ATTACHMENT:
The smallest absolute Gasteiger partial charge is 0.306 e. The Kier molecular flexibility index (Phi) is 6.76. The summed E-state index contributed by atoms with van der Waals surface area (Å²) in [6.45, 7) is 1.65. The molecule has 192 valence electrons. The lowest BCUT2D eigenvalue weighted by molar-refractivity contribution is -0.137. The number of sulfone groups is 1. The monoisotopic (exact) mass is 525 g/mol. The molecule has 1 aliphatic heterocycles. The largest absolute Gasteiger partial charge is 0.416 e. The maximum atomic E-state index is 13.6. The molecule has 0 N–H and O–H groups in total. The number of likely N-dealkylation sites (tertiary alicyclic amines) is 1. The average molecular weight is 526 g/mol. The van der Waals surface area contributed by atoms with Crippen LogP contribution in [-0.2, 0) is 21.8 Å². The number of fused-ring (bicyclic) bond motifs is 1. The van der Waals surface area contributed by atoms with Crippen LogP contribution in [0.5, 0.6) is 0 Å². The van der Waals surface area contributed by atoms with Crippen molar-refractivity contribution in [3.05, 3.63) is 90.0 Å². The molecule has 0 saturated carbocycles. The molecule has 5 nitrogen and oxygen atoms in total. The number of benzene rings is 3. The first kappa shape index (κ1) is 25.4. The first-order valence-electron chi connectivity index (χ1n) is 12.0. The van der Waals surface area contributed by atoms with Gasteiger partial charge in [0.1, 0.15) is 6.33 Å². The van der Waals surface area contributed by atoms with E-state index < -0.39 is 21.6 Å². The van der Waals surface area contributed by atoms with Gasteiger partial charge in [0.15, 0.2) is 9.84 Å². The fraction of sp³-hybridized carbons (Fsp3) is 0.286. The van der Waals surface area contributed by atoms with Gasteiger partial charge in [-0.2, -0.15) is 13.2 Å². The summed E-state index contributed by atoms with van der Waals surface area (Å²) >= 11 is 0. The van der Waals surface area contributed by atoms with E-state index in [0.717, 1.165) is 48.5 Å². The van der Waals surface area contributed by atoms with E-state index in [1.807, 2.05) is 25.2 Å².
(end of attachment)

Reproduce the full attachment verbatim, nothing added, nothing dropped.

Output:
The smallest absolute Gasteiger partial charge is 0.306 e. The Kier molecular flexibility index (Phi) is 6.76. The summed E-state index contributed by atoms with van der Waals surface area (Å²) in [6.45, 7) is 1.65. The molecule has 192 valence electrons. The lowest BCUT2D eigenvalue weighted by molar-refractivity contribution is -0.137. The number of sulfone groups is 1. The monoisotopic (exact) mass is 525 g/mol. The molecule has 1 aliphatic heterocycles. The largest absolute Gasteiger partial charge is 0.416 e. The maximum atomic E-state index is 13.6. The molecule has 0 N–H and O–H groups in total. The number of likely N-dealkylation sites (tertiary alicyclic amines) is 1. The average molecular weight is 526 g/mol. The van der Waals surface area contributed by atoms with Crippen LogP contribution in [-0.2, 0) is 21.8 Å². The number of fused-ring (bicyclic) bond motifs is 1. The van der Waals surface area contributed by atoms with Crippen LogP contribution in [0.5, 0.6) is 0 Å². The van der Waals surface area contributed by atoms with Crippen molar-refractivity contribution in [3.05, 3.63) is 90.0 Å². The molecule has 0 saturated carbocycles. The molecule has 5 nitrogen and oxygen atoms in total. The number of benzene rings is 3. The first kappa shape index (κ1) is 25.4. The first-order valence-electron chi connectivity index (χ1n) is 12.0. The van der Waals surface area contributed by atoms with Gasteiger partial charge in [0.1, 0.15) is 6.33 Å². The van der Waals surface area contributed by atoms with E-state index < -0.39 is 21.6 Å². The van der Waals surface area contributed by atoms with Gasteiger partial charge in [0.15, 0.2) is 9.84 Å². The fraction of sp³-hybridized carbons (Fsp3) is 0.286. The van der Waals surface area contributed by atoms with Gasteiger partial charge in [-0.2, -0.15) is 13.2 Å². The summed E-state index contributed by atoms with van der Waals surface area (Å²) >= 11 is 0. The van der Waals surface area contributed by atoms with E-state index in [0.717, 1.165) is 48.5 Å². The van der Waals surface area contributed by atoms with E-state index in [1.807, 2.05) is 25.2 Å².